Book Review: City of Blades (The Divine Cities #2), Robert Jackson Bennett (2016)

February 5th, 2016 7:00 am by Kelly Garbato

A Satisfying Follow-Up to City of Stairs

four out of five stars

(Full disclosure: I received a free electronic ARC for review through NetGalley. Trigger warning for attempted rape.)

People often ask me what I see when I look at the world. My answer is simple, and true. Possibilities. I see possibilities. —letter from Vallaicha Thinadeshi, 1649

More boos and catcalls. Mulaghesh thins her eyes as she watches the tribal leaders. They are all skinny, haggard things, dressed in robes and furs, their necks brightly tattooed and covered with curious patterns. Some are women, she sees, which surprises her: Bulikov strictly forbade women from doing anything more than firing out children as quickly and efficiently as possible. But then, she thinks, Voortya probably wouldn’t have tolerated that bullshit.

Five years have passed since the Battle of Bulikov, and its heroes are all scattered around the globe. Former ministry agent Shara Komayd now runs the whole damn thing – but her progressive, pro-Continent policies have proven unpopular in Saypur, and it’s unlikely that her stint as Prime Minister will endure long enough for Shara to see them through. Meanwhile, Shara’s muscle Sigrud has reconnected with his estranged family, helped to found the new democracy The United Dreyling States … and been nudged into political office by his wife, Hild. (“Chancellor” is a safer occupation than “pirate hunter” or “assassin” – or so one would think.)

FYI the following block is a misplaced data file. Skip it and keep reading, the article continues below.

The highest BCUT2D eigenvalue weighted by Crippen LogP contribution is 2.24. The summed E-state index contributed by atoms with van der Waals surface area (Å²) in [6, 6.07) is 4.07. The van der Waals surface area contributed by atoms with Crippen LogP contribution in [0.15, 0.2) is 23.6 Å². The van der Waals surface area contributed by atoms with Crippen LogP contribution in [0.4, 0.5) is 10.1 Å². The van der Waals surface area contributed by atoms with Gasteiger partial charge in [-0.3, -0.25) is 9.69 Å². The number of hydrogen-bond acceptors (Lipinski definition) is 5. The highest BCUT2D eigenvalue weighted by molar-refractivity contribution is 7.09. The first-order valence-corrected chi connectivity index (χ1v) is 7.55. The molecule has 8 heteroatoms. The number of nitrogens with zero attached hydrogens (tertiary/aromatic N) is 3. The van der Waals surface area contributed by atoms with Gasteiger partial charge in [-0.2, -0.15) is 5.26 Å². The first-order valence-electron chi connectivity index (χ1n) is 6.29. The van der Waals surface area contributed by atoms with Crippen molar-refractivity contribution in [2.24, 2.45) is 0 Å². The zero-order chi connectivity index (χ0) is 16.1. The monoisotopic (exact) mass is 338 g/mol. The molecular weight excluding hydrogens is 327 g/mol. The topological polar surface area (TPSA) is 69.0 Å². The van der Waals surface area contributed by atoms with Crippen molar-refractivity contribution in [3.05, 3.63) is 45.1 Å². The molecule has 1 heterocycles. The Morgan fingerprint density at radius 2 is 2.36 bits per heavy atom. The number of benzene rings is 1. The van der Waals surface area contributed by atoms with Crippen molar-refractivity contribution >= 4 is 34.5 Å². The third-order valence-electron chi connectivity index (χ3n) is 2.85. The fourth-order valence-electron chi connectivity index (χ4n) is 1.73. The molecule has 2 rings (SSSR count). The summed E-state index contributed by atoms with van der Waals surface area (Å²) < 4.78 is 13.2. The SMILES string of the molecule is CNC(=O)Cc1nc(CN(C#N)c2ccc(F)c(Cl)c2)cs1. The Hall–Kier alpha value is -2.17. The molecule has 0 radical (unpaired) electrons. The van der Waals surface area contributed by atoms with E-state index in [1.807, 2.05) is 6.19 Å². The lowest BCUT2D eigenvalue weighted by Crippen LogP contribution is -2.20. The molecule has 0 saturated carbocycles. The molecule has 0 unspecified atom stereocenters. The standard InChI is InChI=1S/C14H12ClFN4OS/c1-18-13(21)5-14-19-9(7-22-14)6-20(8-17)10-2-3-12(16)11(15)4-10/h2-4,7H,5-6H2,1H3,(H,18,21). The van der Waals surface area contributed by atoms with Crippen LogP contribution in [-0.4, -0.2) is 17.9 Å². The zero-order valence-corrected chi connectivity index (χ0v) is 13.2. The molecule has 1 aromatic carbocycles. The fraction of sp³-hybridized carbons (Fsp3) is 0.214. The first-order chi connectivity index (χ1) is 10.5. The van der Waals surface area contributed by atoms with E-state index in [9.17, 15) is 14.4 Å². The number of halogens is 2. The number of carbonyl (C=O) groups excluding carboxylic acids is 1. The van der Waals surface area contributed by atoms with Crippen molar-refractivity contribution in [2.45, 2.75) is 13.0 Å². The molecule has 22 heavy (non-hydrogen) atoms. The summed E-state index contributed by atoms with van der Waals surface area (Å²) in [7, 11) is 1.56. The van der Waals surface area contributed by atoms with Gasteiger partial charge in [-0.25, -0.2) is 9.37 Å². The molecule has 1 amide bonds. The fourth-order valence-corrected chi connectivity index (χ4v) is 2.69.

As for General Turyin Mulaghesh, she’s done what Sigrud can only dream of: disavowed herself of politics altogether. After Bulikov, Mulaghesh was promoted to vice-chairman of the Saypuri Military Council: a promotion that did not sit well with this soldier. Haunted by her past and frustrated by a bureaucratic post that prevented her from actively atoning for her sins, Mulaghesh abruptly retired to the resort island of Javrat. Now she spends her days drinking, scrapping with the locals, and being an all-around curmudgeon.

Until the day PM Komayd pulls her back in, that is.

About a year ago, a strange ore was discovered near Fort Thinadeshi. Located in Voortyashtan – the province of the late Divinity Voortya, Goddess of War, Death, and Destruction – this area of the Continent is considered the most backward and savage of them all. The ore, named thinadeskite after the fort’s namesake, Vallaicha Thinadeshi, has remarkable properties: it’s an excellent conductor of electricity, and even seems to amplify it. This should be impossible: energy cannot be created from the ether, and the only ones able to bend natural laws – i.e., the Divinities – are all dead or disappeared. Voortya was the first to fall to under the Kaj, and her death is such a done deal that the fallout is considered a textbook example of the fate that awaits a Divinity’s miracles when said Divinity ceases to exist. (Poof!)

Concerned by the implications, Shara dispatched a Ministry agent, Sumitra Choudhry, to investigate. That was eight months ago. Shortly after arriving, Sumitra began to exhibit strange and erratic behavior: wandering the cliffs at night, talking to herself, drawing horrific doodles on her bedroom walls. Three months later, she vanished without a trace.